A former Bank of England (BoE) policy maker has called for reform of the central bank’s key interest rate setting committee to prevent “group think” and better represent the interests of ordinary people.
Professor Danny Blanchflower, a former member of the Bank’s Monetary Policy Committee (MPC) during the last financial crisis, has been a critic of the Government’s economic policy.
Together with fellow economist Richard Murphy, an anti-tax avoidance campaigner, they are calling for radical reform of the MPC to alter its make-up.
The committee currently consists of five senior BoE officials including the Governor Andrew Bailey and four independent members chosen by the Treasury. The three Bank deputy governors on the MPC have all worked at the Treasury, while three of the four external members are professors of economics.
Its critics claim the uniformity of background and experiences means dissent is rare. The two have called for greater accountability for MPC members and greater diversity, with members being appointed from different professions and different areas.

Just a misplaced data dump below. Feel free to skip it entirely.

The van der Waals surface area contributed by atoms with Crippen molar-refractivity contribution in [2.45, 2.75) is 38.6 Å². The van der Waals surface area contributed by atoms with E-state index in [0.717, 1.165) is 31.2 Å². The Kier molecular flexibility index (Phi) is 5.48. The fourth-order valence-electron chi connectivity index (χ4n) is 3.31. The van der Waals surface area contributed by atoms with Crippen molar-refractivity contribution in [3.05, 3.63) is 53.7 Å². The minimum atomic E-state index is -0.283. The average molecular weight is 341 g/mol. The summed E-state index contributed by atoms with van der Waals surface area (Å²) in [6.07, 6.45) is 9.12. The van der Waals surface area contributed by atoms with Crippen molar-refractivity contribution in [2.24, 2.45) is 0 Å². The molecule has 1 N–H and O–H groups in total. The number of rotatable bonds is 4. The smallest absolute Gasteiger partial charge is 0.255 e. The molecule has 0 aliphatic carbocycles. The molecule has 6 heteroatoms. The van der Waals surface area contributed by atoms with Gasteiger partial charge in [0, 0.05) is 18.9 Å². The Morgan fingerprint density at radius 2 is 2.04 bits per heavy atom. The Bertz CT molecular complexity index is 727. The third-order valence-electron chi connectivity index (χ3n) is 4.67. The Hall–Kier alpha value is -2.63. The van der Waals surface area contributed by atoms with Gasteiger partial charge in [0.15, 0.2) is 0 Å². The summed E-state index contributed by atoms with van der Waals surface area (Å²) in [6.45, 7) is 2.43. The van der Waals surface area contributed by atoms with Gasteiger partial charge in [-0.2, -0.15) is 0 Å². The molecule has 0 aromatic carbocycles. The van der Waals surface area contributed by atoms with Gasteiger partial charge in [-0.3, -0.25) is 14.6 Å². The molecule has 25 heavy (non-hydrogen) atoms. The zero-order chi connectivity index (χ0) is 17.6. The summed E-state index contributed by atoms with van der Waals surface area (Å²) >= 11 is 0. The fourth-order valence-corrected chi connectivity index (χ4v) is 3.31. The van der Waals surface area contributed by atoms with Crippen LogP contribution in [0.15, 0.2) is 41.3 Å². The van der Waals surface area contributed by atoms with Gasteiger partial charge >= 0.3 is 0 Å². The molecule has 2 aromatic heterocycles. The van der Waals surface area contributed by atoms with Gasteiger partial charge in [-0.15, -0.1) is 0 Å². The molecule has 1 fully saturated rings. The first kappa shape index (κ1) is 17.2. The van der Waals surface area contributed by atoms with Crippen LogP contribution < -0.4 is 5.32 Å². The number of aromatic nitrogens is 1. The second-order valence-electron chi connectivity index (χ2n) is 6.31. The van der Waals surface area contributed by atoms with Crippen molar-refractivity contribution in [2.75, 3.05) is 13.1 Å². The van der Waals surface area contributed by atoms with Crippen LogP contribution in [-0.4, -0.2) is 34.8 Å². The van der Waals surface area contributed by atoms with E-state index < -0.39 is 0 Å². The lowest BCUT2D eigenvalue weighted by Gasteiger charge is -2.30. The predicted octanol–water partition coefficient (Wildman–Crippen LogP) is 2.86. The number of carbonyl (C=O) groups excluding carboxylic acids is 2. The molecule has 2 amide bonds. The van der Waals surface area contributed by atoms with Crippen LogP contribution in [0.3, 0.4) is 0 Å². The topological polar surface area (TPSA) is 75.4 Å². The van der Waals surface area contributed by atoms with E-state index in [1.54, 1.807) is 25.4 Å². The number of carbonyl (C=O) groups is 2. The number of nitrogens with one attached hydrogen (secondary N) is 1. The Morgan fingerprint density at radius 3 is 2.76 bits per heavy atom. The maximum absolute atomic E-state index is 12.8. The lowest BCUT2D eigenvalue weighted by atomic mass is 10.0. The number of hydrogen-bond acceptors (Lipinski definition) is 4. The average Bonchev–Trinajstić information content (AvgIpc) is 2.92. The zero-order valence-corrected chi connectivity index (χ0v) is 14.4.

“There is a role for a monetary policy committee, but it must be accountable, and it must be representative,” Mr Blanchflower said.
The MPC meets today where it is expected to raise interest rates by 0.75 percentage points – the biggest interest rate rise in 33 years. Such a move will cost households more than £3bn in extra mortgage costs alone.
Richard Murphy said: “The current MPC brings together people with deep experience of economics rather than a wide range of lived economic experience that might be of greater benefit when making decisions with massive real-world implications for the people of this country.”
“We don’t need theoretical answers to the current crisis: we need real ones. Only by changing the composition of the MPC can that be delivered. It is time for the UK’s monetary policy to be set in the interests of the woman on the Mile End Road omnibus and not for the City banker.”
Professor Blanchflower, who is strongly critical of the latest Government economic plan, believes current plans are in “total disarray”. “I have never in my 50 years of doing economics seen anything as bad as this,” he said.